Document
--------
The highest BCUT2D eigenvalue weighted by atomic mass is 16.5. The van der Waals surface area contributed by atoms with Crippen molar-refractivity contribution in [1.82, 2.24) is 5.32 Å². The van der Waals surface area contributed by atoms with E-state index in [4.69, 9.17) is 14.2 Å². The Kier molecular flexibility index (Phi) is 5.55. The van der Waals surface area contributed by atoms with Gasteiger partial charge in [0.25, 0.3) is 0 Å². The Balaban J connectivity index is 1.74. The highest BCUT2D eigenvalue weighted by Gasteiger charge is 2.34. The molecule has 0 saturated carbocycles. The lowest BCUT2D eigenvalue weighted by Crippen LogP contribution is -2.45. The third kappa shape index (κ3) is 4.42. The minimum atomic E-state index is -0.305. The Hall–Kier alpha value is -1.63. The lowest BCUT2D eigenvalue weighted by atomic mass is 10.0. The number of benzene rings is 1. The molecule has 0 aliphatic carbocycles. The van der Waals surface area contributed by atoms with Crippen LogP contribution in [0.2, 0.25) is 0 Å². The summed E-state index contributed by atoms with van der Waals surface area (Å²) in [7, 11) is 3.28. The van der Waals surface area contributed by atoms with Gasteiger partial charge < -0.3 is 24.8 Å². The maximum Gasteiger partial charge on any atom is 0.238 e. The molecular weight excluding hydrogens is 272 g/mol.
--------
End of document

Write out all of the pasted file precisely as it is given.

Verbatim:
The highest BCUT2D eigenvalue weighted by atomic mass is 16.5. The van der Waals surface area contributed by atoms with Crippen molar-refractivity contribution in [1.82, 2.24) is 5.32 Å². The van der Waals surface area contributed by atoms with E-state index in [4.69, 9.17) is 14.2 Å². The Kier molecular flexibility index (Phi) is 5.55. The van der Waals surface area contributed by atoms with Gasteiger partial charge in [0.25, 0.3) is 0 Å². The Balaban J connectivity index is 1.74. The highest BCUT2D eigenvalue weighted by Gasteiger charge is 2.34. The molecule has 0 saturated carbocycles. The lowest BCUT2D eigenvalue weighted by Crippen LogP contribution is -2.45. The third kappa shape index (κ3) is 4.42. The minimum atomic E-state index is -0.305. The Hall–Kier alpha value is -1.63. The lowest BCUT2D eigenvalue weighted by atomic mass is 10.0. The number of benzene rings is 1. The molecule has 0 aliphatic carbocycles. The van der Waals surface area contributed by atoms with Crippen LogP contribution in [0.2, 0.25) is 0 Å². The summed E-state index contributed by atoms with van der Waals surface area (Å²) in [7, 11) is 3.28. The van der Waals surface area contributed by atoms with Gasteiger partial charge < -0.3 is 24.8 Å². The maximum Gasteiger partial charge on any atom is 0.238 e. The molecular weight excluding hydrogens is 272 g/mol.